P.L. 2021, c. 403 took effect on January 18, 2022.
A-4771/S-2951 expands the offenses that are eligible for expungement after a defendant’s successful discharge from drug court. P.L. 2021, c. 460, which took effect January 18, 2022, creates a new process for the comprehensive special probation expungement, even if a person had a conviction for endangering the welfare of a child.
Eligibility for expungement under the new process would require that the person did not have any other conviction of an offense, at least 10 years have passed since successful discharge from drug court, the person has not been convicted of any crime or offense since, the person does not have any pending charges yet to be disposed of at the time of application, and the child endangerment conviction was determined by the Superior Court that receives the expungement petition to have been nonviolent based upon a review conducted by the county prosecutor reviewing the petition. The law provides a list of acts of “abuse” or “cruelty,” specifically defined which renders the person ineligible for the expungement relief established by the bill.
S-386/A-1763 directs the Attorney General, in consultation with the county and municipal prosecutors, to develop a training program for all municipal prosecutors which shall include domestic violence training with topics regarding the dynamics of domestic violence, the impact of domestic violence on children, the impact of trauma on survivors, risks for lethality in domestic violence cases, offenders accountability, safety planning and services for domestic violence survivors, the impact of racial bias and discrimination on survivors and marginalized communities.
Participation in domestic violence training is mandatory. The domestic violence training course and curriculum must be reviewed at least every two years and modified by the Division of Criminal Justice from time to time as need may require.
The Attorney General is responsible for ensuring that all new municipal prosecutors appointed after January 18, 2022, attend an initial domestic violence training within 90 days of appointment or transfer and annually attend in-service training of at least four hours. A municipal prosecutor who was initially appointed prior to January 18, 2022, and is subsequently re-appointed or appointed as a municipal prosecutor in another municipality is not required to attend the training.
P.L. 2021, c. 378 took effect on January 18, 2022.
S-384/A-1964 directs the Administrative Director of the Courts to develop and approve a training course and a curriculum for all municipal court judges, Superior Court judges responsible for the adjudication of domestic violence matters, and judicial personnel involved with domestic violence matters intake and processing.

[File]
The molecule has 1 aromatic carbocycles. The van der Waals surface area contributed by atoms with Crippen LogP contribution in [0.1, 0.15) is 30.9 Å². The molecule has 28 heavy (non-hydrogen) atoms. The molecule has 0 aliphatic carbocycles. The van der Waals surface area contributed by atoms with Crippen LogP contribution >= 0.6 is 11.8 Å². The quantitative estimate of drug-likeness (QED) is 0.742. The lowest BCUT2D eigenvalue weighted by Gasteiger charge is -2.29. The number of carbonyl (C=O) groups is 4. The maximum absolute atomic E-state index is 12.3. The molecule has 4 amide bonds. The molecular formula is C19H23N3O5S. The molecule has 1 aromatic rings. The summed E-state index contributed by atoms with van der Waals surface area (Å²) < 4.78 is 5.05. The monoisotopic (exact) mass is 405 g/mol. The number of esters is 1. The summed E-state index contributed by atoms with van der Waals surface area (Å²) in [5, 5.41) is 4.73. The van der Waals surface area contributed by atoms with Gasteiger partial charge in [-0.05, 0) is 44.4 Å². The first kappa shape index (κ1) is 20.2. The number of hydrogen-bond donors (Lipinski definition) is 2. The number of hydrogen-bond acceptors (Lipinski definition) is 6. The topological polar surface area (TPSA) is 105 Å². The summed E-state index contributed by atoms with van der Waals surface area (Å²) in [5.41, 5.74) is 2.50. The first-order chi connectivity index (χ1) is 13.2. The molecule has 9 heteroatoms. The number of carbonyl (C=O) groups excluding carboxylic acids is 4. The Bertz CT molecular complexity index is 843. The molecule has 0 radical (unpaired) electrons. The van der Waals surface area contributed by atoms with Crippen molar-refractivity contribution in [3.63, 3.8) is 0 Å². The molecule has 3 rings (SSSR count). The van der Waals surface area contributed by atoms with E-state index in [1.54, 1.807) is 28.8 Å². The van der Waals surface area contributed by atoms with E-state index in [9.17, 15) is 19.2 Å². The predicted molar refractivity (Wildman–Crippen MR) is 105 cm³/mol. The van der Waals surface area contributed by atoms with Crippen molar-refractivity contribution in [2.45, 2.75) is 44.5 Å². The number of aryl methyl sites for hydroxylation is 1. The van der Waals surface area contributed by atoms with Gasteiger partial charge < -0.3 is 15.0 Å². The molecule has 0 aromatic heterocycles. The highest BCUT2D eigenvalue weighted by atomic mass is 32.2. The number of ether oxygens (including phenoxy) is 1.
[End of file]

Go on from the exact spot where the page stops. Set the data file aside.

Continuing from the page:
They would be required to participate in core training regarding issues such as the dynamics of domestic violence, the impact of domestic violence on children, trauma-informed danger assessments, batterer intervention and anger management programs, and domestic violence risk factors and lethality.
Municipal Court judges must receive specific training on the issuance of temporary restraining orders in emergent situations. While Superior Court judges responsible for the adjudication of domestic violence matters must receive supplemental training related to the issuance and enforcement of temporary and final restraining orders, including factors considered when determining if a final restraining order should be issued, child custody and parenting plans, the setting of child support, distribution of property and ongoing housing expenses, and counseling.
This expanded training program would continue to be administered within 90 days of their appointment or transfer and then annual in-service training.
In addition, the new law requires the Attorney General to provide training on the handling, investigation, and response procedures concerning reports of domestic violence and abuse and neglect of the elderly and disabled to all law enforcement officers within 90 days of appointment, annually attend in-service training of at least four hours and once every three years in-person instructor-led; and all assistant county prosecutors involved in handling domestic violence cases within 90 days of appointment or transfer and annual in-service training of at least four hours.
P.L. 2021, c. 377 took effect on January 18, 2022.
- Lori Buckelew, Deputy Executive Director, firstname.lastname@example.org, 609-695-3481, x112.
- Frank Marshall, Esq., Associate General Counsel, email@example.com, 609-695-3481, x137.
- Paul Penna, Senior Legislative Analyst, firstname.lastname@example.org, 609 695-3481, x110.
- Andrew LaFevre, Legislative Analyst, email@example.com, 609-695-3481, x116.